Although an attorney offered no legitimate reason for why he included details about the psychiatric condition of his client’s ex-girlfriend on the public docket, and the level of detail was seemingly designed to embarrass her, because the attorney moved to redact the details in question and responded to the court’s show cause order, he was not sanctioned.
The court issued the show cause order with respect to two of plaintiff’s filings: his response to defendants’ motion for summary judgment, which extensively detailed on the public docket the psychiatric condition and behaviors of plaintiff’s non-party ex-girlfriend and his motion to compel the medical information of plaintiff’s ex-girlfriend, which included similar details. The court ordered plaintiff to show cause why he had not violated the protective order in this case and Federal Rule of Civil Procedure 11(b).
Plaintiff’s counsel argues that it was necessary to include the details about the non-party’s psychiatric condition on the public docket because those details allegedly responded to the “pretextual nature” of defendants’ stated reasons for plaintiff’s suspension from the UVA School of Medicine.
That argument is meritless. The pleadings in question were a response to defendants’ motion to dismiss and a motion to compel motivated by defendants’ motion for summary judgment. The purpose of a response to a motion for summary judgment is to direct the court to the evidence in the record that creates a genuine dispute of material fact. This case was a First Amendment retaliation case. The core question at summary judgment was whether there was a genuine dispute that defendants retaliated against plaintiff because of the content of his speech.
The only remotely legitimate purpose that plaintiff’s counsel identifies for including the details about the non-party’s psychiatric condition is that defendants (per plaintiff) used her complaints about plaintiff’s behavior as pretext for suspending plaintiff from the medical school, while their actual reason for suspending him was his protected speech.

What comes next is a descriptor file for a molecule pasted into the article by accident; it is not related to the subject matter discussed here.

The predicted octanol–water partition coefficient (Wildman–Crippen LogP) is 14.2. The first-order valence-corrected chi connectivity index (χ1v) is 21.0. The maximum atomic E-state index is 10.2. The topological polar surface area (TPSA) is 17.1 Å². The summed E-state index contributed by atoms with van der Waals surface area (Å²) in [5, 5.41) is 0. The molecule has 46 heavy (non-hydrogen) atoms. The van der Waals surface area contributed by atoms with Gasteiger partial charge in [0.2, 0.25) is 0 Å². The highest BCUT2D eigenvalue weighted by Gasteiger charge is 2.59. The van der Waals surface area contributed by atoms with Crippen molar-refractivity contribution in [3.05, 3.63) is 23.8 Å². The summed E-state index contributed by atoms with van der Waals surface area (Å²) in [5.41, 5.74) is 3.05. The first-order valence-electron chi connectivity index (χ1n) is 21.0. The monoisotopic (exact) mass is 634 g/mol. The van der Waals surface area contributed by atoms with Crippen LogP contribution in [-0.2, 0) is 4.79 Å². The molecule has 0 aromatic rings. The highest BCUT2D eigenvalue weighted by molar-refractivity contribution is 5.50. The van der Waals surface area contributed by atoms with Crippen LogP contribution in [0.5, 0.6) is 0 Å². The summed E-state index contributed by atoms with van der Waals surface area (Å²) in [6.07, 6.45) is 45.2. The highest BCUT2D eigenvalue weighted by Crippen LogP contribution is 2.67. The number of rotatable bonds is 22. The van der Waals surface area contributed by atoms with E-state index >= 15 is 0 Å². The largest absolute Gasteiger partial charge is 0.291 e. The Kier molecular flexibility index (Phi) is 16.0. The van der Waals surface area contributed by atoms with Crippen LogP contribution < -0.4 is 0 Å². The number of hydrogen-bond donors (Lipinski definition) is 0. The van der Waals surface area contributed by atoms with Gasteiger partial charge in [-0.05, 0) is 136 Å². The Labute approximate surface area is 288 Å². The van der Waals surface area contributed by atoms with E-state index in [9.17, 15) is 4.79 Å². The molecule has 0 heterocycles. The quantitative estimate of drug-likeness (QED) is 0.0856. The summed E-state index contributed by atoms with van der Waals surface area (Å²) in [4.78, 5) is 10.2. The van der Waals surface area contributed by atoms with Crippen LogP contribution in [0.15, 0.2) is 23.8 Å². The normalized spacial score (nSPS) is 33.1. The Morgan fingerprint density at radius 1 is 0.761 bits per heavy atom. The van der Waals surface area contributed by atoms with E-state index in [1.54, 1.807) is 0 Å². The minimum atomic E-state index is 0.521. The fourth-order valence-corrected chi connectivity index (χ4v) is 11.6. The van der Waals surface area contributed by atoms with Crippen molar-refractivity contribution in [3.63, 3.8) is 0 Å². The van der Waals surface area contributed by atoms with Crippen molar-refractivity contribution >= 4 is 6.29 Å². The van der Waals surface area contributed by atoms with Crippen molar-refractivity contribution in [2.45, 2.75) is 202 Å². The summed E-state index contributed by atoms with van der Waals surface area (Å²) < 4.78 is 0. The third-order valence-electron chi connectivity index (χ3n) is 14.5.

But there was zero evidence to substantiate that justification — i.e., that defendants conspired to “exploit” the non-party to create pretext for suspending plaintiff for his protected speech. And even if there had been, the gratuitous details about the non-party’s psychiatric condition would still be irrelevant; the relevant evidence would be when and how defendants used the non-party’s condition as pretext to suspend plaintiff for his protected speech.
The response to the show cause order identifies no other remotely legitimate excuse. The response to the show cause order states that the non-party “does not ‘ha[ve] a reasonable expectation of privacy concerning the intimate details of her medical treatment and medication” because she disclosed that information to defendants. Similarly, the response states that “if [the non-party] wanted privacy with respect to what prescription drugs she took or did not take, then she should have not disclosed those details to others[.]” But what actions the non-party took or did not take to protect her medical information is of little consequence to the question of whether plaintiff’s counsel included those details in the pleadings with the purpose of harassing or embarrassing her.
Plaintiff’s counsel also argues that the details included in the pleadings were a legitimate response to defendants’ statement in their memorandum in support of their motion for summary judgment that “This is a case about mental illness.” But the fact that plaintiff’s mental condition was at issue — because it was defendants’ stated basis for taking adverse action against him — does not somehow automatically make a non-party witness’s mental condition also at issue.
The court emphasizes that the problem with plaintiff’s pleadings is not just that they included details about her psychiatric condition, but the extraordinary and unwarranted level of detail in which they did so. On the public docket. Simply put, the allegations relating to the non-party in plaintiff’s response to defendants’ motion for summary judgment bore no legitimate purpose. They did not advance plaintiff’s argument that there were genuine disputes of material fact in this case. The gratuitous level of detail included was seemingly designed to embarrass the non-party.
However, the court will not issue sanctions at this time, finding that although there was no legitimate basis for the including the details in question in their pleadings, that plaintiff’s counsel has adequately addressed the court’s concerns by moving to redact the details in question and by responding to the court’s show cause order.
Show cause order dismissed.
Bhattacharya v. Murray, Case No. 3:19-cv-00054, Aug. 24, 2022. WDVA at Charlottesville (Moon). VLW 022-3-366. 5 pp.